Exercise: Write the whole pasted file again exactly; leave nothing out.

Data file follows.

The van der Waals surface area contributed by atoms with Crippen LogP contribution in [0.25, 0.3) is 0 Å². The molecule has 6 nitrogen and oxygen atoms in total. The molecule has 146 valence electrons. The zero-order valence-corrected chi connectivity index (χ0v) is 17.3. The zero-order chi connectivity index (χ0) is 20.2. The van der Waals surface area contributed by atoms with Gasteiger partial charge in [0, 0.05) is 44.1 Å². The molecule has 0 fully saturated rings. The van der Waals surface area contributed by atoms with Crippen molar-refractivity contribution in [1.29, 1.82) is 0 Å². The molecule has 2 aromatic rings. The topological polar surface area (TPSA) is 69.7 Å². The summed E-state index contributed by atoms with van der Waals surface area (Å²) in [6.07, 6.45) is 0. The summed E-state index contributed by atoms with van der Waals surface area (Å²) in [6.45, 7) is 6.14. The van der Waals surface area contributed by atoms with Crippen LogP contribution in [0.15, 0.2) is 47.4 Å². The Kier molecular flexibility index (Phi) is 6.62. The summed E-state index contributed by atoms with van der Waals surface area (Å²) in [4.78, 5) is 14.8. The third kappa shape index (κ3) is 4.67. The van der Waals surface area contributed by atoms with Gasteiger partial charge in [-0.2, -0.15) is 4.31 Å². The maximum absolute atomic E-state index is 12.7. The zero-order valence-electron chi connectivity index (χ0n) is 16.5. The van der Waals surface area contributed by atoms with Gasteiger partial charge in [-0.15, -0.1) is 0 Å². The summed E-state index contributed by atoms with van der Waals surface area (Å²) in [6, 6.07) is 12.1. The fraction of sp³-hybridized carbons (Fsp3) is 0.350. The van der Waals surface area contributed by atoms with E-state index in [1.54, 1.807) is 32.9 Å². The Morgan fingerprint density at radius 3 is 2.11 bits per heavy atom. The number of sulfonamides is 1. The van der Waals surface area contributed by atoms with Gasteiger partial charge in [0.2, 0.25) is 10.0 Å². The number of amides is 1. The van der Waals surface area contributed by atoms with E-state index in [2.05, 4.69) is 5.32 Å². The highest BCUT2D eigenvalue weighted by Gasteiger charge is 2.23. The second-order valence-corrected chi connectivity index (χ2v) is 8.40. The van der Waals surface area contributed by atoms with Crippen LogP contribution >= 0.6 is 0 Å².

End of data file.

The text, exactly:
The van der Waals surface area contributed by atoms with Crippen LogP contribution in [0.25, 0.3) is 0 Å². The molecule has 6 nitrogen and oxygen atoms in total. The molecule has 146 valence electrons. The zero-order valence-corrected chi connectivity index (χ0v) is 17.3. The zero-order chi connectivity index (χ0) is 20.2. The van der Waals surface area contributed by atoms with Gasteiger partial charge in [0, 0.05) is 44.1 Å². The molecule has 0 fully saturated rings. The van der Waals surface area contributed by atoms with Crippen molar-refractivity contribution in [1.29, 1.82) is 0 Å². The molecule has 2 aromatic rings. The topological polar surface area (TPSA) is 69.7 Å². The summed E-state index contributed by atoms with van der Waals surface area (Å²) in [6.07, 6.45) is 0. The summed E-state index contributed by atoms with van der Waals surface area (Å²) in [6.45, 7) is 6.14. The van der Waals surface area contributed by atoms with Crippen LogP contribution in [0.15, 0.2) is 47.4 Å². The Kier molecular flexibility index (Phi) is 6.62. The summed E-state index contributed by atoms with van der Waals surface area (Å²) in [4.78, 5) is 14.8. The third kappa shape index (κ3) is 4.67. The van der Waals surface area contributed by atoms with Gasteiger partial charge in [-0.2, -0.15) is 4.31 Å². The maximum absolute atomic E-state index is 12.7. The zero-order valence-electron chi connectivity index (χ0n) is 16.5. The van der Waals surface area contributed by atoms with Gasteiger partial charge in [-0.15, -0.1) is 0 Å². The summed E-state index contributed by atoms with van der Waals surface area (Å²) in [6, 6.07) is 12.1. The fraction of sp³-hybridized carbons (Fsp3) is 0.350. The van der Waals surface area contributed by atoms with E-state index in [1.54, 1.807) is 32.9 Å². The Morgan fingerprint density at radius 3 is 2.11 bits per heavy atom. The number of sulfonamides is 1. The van der Waals surface area contributed by atoms with Gasteiger partial charge in [0.2, 0.25) is 10.0 Å². The number of amides is 1. The van der Waals surface area contributed by atoms with E-state index in [2.05, 4.69) is 5.32 Å². The highest BCUT2D eigenvalue weighted by Gasteiger charge is 2.23. The second-order valence-corrected chi connectivity index (χ2v) is 8.40. The van der Waals surface area contributed by atoms with Crippen LogP contribution >= 0.6 is 0 Å².